When you turn your eyes over the concerns that activate the creative curiosity of ALEXANDRA COLMENARES it is easy to understand that the beauty that she is looking for is focused on the most subtle details. Her photographic work does not come precisely from the traditional hand of an artist alien to his environment, on the contrary, over the years has shown a calm anxiety about the origins of human relationships with projects such as WORK PLACES. And her professional alter-ego serves as a dynamic witness to denote that level of appreciation for everything that surrounds us.
Alexandra is Peruvian photographer, but the borders were never really present in her way of life. Away from her native land for several years, she continues her journey capturing moments, educating herself and educating those who follow her, that there is always someone out there creating something truly special.
We discover a little of her in the next interview and we believe that part of her philosophy will make you reconsider your desire to merge with the art that we are.
Although we are not consider the coincidences as predisposed situations, if we can often admit these coincidences present rather interesting surprises. This is how we came up with the WORKPLACES project and the first thing that comes to our mind is, where exactly does this project live? How international is and, was this the initial idea?
The project as a fact was born in Belgium in the workshop of a friend who was studying painting here. She had a project in which she invites me to be portrayed along with my favorite personal objects, among them the cameras I was carrying with me that day. As everything was flowing naturally, the day after the session, I thought of photographing her during the process and everything that surrounded her in her workshop, from her personal objects to the way she mounted the canvas. It was an instant connection because despite being friends, she did not feel invaded or uncomfortable at any time. During that couple of days of portraying her, I told her that it was something I had thought about since I lived in Lima, thanks to an exercise when I was still studying photography, where for a few days I had to follow someone and create a story. Among all the characters I could choose, I chose an artist and followed him while he was preparing a sample. He followed it with the purchase of his materials, his workshop, and the gallery until this ended presenting his sample. I was eager (unconsciously) to continue the process and did not ignite the spark until I arrived at this friend’s workshop. Another reason why I decided to continue with the project is because I wanted very much to find a job here in Belgium in a magazine, or newspaper where I had to portray or follow people, since nothing came out of that, I told myself that if I did not come to This work, as I invented it.
The rest came later. I did not think about doing “international” until I realized that the project was paralyzed a bit because the circle of artists was almost the same and there were few where it was located or just some did not have much time to do it, which is Totally normal. That’s where I thought in Lima but I also thought it might be a long time to visit again or if this was certain it would not flow because it had to be constant.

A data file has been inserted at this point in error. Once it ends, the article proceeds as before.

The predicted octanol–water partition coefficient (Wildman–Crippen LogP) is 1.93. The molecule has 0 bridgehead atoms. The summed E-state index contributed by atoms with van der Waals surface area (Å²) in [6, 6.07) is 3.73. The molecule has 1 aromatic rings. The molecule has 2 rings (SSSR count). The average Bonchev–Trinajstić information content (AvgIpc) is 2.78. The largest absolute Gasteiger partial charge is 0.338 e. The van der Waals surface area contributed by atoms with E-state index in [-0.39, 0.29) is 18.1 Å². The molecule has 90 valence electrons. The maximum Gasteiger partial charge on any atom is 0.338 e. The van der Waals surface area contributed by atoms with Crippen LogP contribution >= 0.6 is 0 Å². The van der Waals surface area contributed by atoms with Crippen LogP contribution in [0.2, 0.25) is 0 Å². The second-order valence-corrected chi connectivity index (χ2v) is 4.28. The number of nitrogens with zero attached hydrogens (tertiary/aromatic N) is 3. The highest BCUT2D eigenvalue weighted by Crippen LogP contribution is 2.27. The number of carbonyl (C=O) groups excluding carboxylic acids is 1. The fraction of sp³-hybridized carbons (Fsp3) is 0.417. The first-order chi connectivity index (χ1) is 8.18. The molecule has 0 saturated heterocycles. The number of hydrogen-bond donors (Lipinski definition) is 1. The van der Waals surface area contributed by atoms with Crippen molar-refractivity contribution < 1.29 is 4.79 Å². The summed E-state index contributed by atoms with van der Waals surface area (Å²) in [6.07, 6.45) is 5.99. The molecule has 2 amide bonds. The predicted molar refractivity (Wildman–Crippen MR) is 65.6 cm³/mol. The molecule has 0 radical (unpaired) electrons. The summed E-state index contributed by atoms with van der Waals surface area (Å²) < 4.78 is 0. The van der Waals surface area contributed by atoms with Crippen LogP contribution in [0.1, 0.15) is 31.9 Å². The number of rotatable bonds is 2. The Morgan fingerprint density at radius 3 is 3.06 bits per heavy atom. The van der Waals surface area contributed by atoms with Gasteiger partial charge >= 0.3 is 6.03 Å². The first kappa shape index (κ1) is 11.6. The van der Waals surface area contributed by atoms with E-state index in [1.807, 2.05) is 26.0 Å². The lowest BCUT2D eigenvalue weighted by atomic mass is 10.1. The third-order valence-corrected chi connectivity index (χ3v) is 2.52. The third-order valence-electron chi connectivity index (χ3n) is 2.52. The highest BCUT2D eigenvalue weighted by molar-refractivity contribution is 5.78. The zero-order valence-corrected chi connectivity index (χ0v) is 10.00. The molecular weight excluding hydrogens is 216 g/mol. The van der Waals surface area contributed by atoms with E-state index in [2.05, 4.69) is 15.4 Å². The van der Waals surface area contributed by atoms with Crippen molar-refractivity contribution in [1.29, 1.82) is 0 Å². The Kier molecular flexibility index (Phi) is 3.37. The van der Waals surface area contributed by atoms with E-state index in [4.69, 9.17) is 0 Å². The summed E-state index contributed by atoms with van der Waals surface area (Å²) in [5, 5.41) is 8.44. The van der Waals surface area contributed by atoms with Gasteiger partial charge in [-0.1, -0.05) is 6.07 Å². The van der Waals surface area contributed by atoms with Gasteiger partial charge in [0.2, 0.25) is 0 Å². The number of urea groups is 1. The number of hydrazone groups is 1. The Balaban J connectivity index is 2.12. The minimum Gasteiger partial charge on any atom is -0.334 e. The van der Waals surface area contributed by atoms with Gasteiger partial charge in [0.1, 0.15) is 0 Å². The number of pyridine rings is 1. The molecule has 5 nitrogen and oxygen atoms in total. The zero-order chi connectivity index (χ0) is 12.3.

Leslie Hosokawa came to my mind, Leslie is a friend who studied photography in the same school as me and I always felt attracted by her photographs. That photographic language that she has made it again catch the spark, so I proposed that we collaborate together and she agreed very happy, so super excited we embarked on the adventure. As I saw it was going very well and had a lot of repercussion and acceptance, I decided to make another move and I looked to London, where Ingrid Pumayalla is, Ingrid is another friend who studied photography in the same school as me, and like Leslie, her work I loved it, the treatment in their pictures, and their portraits are wonderful. The same, I wrote and I asked her and she accepted super happy.
Perhaps by that time they told me to suddenly leave it there for a while, between Belgium, Lima, and London, but for some reason I wanted to continue invoking my friends and this is how I did the same with Alejandra Vera, who lives in Madrid, she is a fashion photographer, which gives a special stamp to the project, because although it is not the typical magazine photographs you see there, what she does is very special and you can see her stamp, as well as that of all of us, Which also makes a difference in each.
Holland was different, a friend was the one who this time writes me telling me that she would love to collaborate, so I welcomed Kala Newman, a photographer too. The same happened with Argentina that is the last country that joined us. Victoria Robledo, who also studied with me at school, told me that I was following the project and would love to be a collaborator more, and her photographs I love and felt that I would contribute a lot to the project like all the girls.
Everything has been a bit quick but always natural. I did not think that Workplaces would extend so much in such a short time, which was a surprise to me, as it was not the initial idea but the desire for it to happen in the future. But it was a very close one.
You have a specific academic background and we know that photography has been your main foundation over the years. However, WORKPLACES also have an accompanying audiovisual side. As a photographer, how do you see the development that video has today in projects like this?
The project itself does not have many videos, what really excels in it is the final editing/diagramming of images, since through them the story is told and the circle is closed. The relation of images is very important since this differentiates it with other pages where they interview and photograph artists.
It is very little that I have used in the video if I have done it was for example when the project was a year and I returned to the workshop of the first artist to be photographed. It was like making a difference and doing something special.
The other times I’ve made a video has been very short. But basically, everything focuses on the diagramming of images more than anything. However, the video in this type of projects I find very important and inspiring for Workplaces, for example, the videos I find in Nowness or Art 21 in terms of realization and photography are impeccable and admirable. I’m always looking at them.
Could you tell us a bit more about the creative process before each episode? How do they choose each interviewee?
The process is simple. Here in Belgium, the first thing I do is write to the artist asking him if he would be interested in participating in the project, explain what he is doing and if he agrees I go to his workshop. In Lima, Madrid, Argentina, London and Holland, the process is a bit different because in each country we make a list of artists from which we can discard and we can choose. Once chosen, or I write to them or the girls because they have a free letter to do so and specify the date of the meeting. Here there is no specific deadline with delivery date or any of that since we all work and we must coordinate our times, so it is very flexible in that case. All the images, go through a first selection in the case of the other countries and then they go to my computer, where I am the one who is in charge of finishing the story through this diagram or design that I commented before.